Wednesday, September 17, 2014

ClassicWho Reviews: The Time Meddler and The Tomb of the Cybermen

The Time Meddler:

     Immediately following the events on Mechanus, the Doctor and Vicki discover Steven Taylor, who is not from Alabama, is on the TARDIS and a wee bit disoriented. When they arrive in England in the Middle Ages, Steven can barely believe it, even though they find a Saxon helmet. The Doctor can barely believe it, but that’s because a monk in the nearby monastery has a gramophone, toaster, and teapot. He promptly gets captured after this, while Steven and Vicki are taken in by local Saxon villagers. However, when they search for the Doctor the next day, some Vikings land, and they discover that the Monk has plans for the current king to defeat the Vikings with bazookas, utterly altering the timeline of the world.

"I think it belongs to that Avenger over there..."


     This was a pretty good one, given that they had to transition after the loss of two beloved companions. Steven’s skepticism is a bit arbitrary, but it’s good to keep in mind how one would react to time-traveling.

     It continues the theme in Doctor Who about not altering history, but even more than that, it gave us another Time Lord for the first time. The Meddling Monk never really took off the way the Master would, but it gave us yet another Time Lord that had gone renegade, and it also showed us that, as much as the Doctor is a free spirit, he still adheres to some rules for the good of essentially the whole Universe. (It also shows the hypocrisy of the Time Lords when, later on in the series, they call him out on his meddling while doing nothing about more egregious and dangerous offenders such as the Meddling Monk and the Master.)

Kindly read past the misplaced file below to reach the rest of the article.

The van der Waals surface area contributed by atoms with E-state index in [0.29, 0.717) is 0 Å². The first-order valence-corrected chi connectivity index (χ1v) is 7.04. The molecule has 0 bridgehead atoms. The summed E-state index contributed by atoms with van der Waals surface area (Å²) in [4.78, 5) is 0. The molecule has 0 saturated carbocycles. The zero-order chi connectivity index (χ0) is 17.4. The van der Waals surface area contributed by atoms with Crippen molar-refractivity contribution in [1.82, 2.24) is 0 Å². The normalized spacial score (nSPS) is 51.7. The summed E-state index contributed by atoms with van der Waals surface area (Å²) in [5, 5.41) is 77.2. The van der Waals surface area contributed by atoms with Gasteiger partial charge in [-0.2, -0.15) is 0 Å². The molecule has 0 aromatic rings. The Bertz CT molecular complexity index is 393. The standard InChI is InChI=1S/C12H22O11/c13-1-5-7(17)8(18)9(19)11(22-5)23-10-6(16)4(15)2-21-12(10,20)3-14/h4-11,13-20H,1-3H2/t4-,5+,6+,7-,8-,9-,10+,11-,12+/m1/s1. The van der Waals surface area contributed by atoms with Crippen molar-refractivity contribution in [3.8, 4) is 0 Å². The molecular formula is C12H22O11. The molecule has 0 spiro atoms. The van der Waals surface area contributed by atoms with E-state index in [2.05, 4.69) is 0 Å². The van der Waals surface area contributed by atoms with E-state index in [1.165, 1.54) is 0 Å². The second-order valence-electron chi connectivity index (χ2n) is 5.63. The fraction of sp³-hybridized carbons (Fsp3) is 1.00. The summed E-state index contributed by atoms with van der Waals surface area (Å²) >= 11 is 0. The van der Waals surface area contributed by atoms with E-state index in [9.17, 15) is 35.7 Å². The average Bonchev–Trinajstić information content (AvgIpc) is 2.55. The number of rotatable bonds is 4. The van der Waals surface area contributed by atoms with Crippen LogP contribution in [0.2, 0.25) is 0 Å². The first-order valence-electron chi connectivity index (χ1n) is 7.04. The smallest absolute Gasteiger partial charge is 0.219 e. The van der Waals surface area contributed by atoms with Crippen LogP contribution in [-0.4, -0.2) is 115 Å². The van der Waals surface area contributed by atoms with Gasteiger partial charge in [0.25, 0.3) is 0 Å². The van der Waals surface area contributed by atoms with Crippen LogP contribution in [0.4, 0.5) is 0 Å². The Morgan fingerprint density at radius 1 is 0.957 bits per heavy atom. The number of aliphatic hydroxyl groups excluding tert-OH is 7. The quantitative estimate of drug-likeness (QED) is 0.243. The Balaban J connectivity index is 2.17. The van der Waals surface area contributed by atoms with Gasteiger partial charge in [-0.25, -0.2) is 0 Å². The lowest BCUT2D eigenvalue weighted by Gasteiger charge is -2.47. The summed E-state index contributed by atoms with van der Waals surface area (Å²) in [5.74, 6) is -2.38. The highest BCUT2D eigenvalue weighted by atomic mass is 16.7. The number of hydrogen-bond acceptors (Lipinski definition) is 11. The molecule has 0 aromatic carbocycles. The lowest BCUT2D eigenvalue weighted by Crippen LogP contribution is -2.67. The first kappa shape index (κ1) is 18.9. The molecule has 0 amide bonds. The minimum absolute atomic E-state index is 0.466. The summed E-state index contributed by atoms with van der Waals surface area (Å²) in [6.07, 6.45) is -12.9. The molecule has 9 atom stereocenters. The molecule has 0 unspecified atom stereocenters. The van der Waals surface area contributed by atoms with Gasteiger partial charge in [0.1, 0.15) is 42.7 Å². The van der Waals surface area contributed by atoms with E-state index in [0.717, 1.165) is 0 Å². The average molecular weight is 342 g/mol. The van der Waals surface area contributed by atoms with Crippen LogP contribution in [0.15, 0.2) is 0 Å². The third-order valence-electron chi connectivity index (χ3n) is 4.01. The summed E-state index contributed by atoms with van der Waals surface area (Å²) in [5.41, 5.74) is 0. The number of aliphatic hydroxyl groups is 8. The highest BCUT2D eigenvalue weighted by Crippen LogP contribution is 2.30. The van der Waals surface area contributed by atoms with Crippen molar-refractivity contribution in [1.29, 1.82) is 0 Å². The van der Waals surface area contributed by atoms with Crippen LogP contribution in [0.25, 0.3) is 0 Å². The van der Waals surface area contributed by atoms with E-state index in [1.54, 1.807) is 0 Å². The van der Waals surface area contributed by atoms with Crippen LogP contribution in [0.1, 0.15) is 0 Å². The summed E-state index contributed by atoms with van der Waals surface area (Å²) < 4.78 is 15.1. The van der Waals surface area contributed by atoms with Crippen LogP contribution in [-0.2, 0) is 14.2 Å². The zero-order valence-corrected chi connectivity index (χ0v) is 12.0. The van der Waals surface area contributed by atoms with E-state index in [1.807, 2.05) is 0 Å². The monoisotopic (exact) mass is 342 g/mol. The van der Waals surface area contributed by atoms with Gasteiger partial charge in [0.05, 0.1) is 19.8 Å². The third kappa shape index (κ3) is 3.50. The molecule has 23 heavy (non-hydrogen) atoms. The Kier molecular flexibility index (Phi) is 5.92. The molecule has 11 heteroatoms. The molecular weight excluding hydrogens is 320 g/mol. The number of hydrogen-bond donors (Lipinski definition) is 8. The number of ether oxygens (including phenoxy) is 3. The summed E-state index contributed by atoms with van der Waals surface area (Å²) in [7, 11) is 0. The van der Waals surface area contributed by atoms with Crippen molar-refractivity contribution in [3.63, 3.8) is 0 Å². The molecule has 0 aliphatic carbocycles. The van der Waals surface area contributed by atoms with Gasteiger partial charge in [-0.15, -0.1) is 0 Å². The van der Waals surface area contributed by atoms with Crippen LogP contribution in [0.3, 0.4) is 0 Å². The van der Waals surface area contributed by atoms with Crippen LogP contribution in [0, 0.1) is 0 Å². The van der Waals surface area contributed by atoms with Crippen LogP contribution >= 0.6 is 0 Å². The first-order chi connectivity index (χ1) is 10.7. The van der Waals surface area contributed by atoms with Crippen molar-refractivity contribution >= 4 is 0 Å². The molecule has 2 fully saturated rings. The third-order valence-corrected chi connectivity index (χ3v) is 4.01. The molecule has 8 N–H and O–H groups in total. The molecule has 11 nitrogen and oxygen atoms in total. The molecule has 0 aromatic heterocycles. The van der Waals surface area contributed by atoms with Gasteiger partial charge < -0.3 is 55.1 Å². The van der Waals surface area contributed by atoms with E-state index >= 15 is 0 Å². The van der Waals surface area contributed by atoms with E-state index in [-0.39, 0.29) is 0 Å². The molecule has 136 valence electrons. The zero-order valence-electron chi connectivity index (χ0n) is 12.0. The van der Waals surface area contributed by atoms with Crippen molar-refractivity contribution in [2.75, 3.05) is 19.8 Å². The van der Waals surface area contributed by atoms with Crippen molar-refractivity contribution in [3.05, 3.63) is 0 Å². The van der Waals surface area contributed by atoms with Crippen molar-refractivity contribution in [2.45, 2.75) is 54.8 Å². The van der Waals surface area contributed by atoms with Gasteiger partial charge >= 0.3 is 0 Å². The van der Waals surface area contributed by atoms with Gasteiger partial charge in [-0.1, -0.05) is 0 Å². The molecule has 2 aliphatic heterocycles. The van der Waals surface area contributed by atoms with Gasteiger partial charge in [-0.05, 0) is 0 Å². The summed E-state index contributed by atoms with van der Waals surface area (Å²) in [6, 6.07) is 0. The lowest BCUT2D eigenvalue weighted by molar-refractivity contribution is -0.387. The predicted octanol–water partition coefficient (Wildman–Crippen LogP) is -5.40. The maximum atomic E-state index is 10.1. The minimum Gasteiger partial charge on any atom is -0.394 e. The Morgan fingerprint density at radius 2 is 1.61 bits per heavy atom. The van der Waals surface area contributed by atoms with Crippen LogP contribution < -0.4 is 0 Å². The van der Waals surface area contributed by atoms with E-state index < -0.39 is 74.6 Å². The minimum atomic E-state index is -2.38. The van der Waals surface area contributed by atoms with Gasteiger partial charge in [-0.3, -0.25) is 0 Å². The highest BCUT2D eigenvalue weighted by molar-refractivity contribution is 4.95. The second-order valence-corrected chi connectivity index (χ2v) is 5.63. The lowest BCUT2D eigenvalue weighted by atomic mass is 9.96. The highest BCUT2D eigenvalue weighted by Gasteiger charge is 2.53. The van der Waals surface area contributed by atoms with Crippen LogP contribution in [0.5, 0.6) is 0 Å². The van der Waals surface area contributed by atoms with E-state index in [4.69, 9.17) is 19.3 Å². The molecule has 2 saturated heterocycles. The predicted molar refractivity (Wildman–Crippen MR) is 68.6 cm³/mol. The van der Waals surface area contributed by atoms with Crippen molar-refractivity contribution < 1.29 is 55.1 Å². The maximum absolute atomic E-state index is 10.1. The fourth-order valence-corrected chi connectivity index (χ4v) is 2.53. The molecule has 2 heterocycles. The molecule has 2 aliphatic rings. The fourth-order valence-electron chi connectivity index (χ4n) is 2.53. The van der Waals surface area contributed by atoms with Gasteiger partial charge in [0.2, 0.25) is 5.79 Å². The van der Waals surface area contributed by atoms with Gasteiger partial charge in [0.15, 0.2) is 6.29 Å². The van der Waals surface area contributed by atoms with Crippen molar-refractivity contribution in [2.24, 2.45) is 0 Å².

This was, alas, the last of the First Doctor serials I could find.



The Tomb of the Cybermen

     This was actually the first of the Second Doctor serials I could find. I missed a whole season!

     As a side note, I did find the partially finished version of The Evil of the Daleks on YouTube, and dear Lord the Daleks playing trains is the most adorable weird thing ever. See, the Daleks feel something is missing in them…some hole in their hearts…clearly they need to understand why humans cry at sad movies, and stuff like that. So they get the Doctor to send his companion Jamie on a series of dangerous adventures to capture the essence of the Human Factor-the reason humans just seem to keep on going in this series despite constantly being attacked by aliens. When three Daleks are injected with said Human Factor, they become playful and kind…then return to Skaro and start a violent revolution. YAYYYYYY! (One returns in an Eighth Doctor comic, having becoming even more awesome than ever. Yeah, Children of the Revolution…read at the risk of all your feels being punched at once.)

EVERY. SINGLE. FEEL. AT. ONCE.




     Ahem. All that aside, this was the following episode. The Doctor, Jamie, and their new companion Victoria (whose dad took an extermination for the Doctor) arrive in the middle of an expedition on the planet Telos, where they have discovered Cybermen on Ice, which would make a hilarious ice skating musical as well. However, it appears shenanigans are afoot, with a crazy leader who has delusions of grandeur and his treacherous second-in-command. (Treacherous to everyone else, not him, oddly enough.)

     This was quite enjoyable. The sight of the Cybermen ripping out of their tombs was actually kind of creepy (the music they use helps-they’ve kept that theme in the new series as well). Also, it gave Victoria more to do than be the damsel in distress. She manages to hold her own pretty well despite the complete weirdness of the situation. It also gives her a sweet moment with the Doctor, where he speaks of his family to help ease her grief over her father.

They were a bit cranky when they realized no one had made them coffee first.



     It must be noted that this started something of a trend with the Doctor undergoing a rather noticeable personality change with each regeneration. The First Doctor was something of a gruff old git. The Second Doctor is positively playful, and something of a “clown” (as the First Doctor himself calls him later on). One of the remarkable things about the writers for this show is that, despite changing the Doctor’s personality, some elements remain steadfast-his love of using his wits to save the day, his ego problem, and his inability to simply walk away from a situation-he has to save the people! It’s no wonder this show has lasted so long. With such an infinity of ways to take the story, I think they’ll have plenty of ideas for a good long time.

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